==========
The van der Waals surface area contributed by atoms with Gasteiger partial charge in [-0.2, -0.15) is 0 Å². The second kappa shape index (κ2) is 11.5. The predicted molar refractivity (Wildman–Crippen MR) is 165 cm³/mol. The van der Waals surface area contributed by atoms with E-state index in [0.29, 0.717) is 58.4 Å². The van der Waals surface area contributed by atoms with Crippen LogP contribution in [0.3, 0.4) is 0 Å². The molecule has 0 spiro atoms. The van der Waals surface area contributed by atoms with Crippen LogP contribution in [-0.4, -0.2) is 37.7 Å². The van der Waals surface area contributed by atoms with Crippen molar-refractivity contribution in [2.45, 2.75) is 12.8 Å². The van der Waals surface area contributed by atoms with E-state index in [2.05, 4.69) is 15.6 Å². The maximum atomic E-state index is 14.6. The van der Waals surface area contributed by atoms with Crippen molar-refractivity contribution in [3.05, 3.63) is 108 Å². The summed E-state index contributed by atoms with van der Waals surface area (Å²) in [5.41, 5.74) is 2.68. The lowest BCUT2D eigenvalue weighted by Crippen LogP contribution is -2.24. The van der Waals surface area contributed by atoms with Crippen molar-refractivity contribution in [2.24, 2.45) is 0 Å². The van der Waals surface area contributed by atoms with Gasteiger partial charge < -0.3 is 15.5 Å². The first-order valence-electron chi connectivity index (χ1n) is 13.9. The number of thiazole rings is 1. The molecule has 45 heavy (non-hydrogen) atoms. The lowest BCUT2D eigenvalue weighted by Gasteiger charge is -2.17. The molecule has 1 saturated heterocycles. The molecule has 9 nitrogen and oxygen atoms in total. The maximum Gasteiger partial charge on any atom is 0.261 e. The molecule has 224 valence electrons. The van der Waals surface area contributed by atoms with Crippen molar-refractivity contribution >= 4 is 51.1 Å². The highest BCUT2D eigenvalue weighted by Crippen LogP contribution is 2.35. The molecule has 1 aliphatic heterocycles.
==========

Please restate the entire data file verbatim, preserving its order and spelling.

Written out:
The van der Waals surface area contributed by atoms with Gasteiger partial charge in [-0.2, -0.15) is 0 Å². The second kappa shape index (κ2) is 11.5. The predicted molar refractivity (Wildman–Crippen MR) is 165 cm³/mol. The van der Waals surface area contributed by atoms with E-state index in [0.29, 0.717) is 58.4 Å². The van der Waals surface area contributed by atoms with Crippen LogP contribution in [0.3, 0.4) is 0 Å². The molecule has 0 spiro atoms. The van der Waals surface area contributed by atoms with Crippen LogP contribution in [-0.4, -0.2) is 37.7 Å². The van der Waals surface area contributed by atoms with Crippen molar-refractivity contribution in [2.45, 2.75) is 12.8 Å². The van der Waals surface area contributed by atoms with E-state index in [2.05, 4.69) is 15.6 Å². The maximum atomic E-state index is 14.6. The van der Waals surface area contributed by atoms with Crippen molar-refractivity contribution in [3.05, 3.63) is 108 Å². The summed E-state index contributed by atoms with van der Waals surface area (Å²) in [5.41, 5.74) is 2.68. The lowest BCUT2D eigenvalue weighted by Crippen LogP contribution is -2.24. The van der Waals surface area contributed by atoms with Crippen molar-refractivity contribution in [2.24, 2.45) is 0 Å². The van der Waals surface area contributed by atoms with Gasteiger partial charge < -0.3 is 15.5 Å². The first-order valence-electron chi connectivity index (χ1n) is 13.9. The number of thiazole rings is 1. The molecule has 45 heavy (non-hydrogen) atoms. The lowest BCUT2D eigenvalue weighted by Gasteiger charge is -2.17. The molecule has 1 saturated heterocycles. The molecule has 9 nitrogen and oxygen atoms in total. The maximum Gasteiger partial charge on any atom is 0.261 e. The molecule has 224 valence electrons. The van der Waals surface area contributed by atoms with Crippen molar-refractivity contribution >= 4 is 51.1 Å². The highest BCUT2D eigenvalue weighted by Crippen LogP contribution is 2.35. The molecule has 1 aliphatic heterocycles.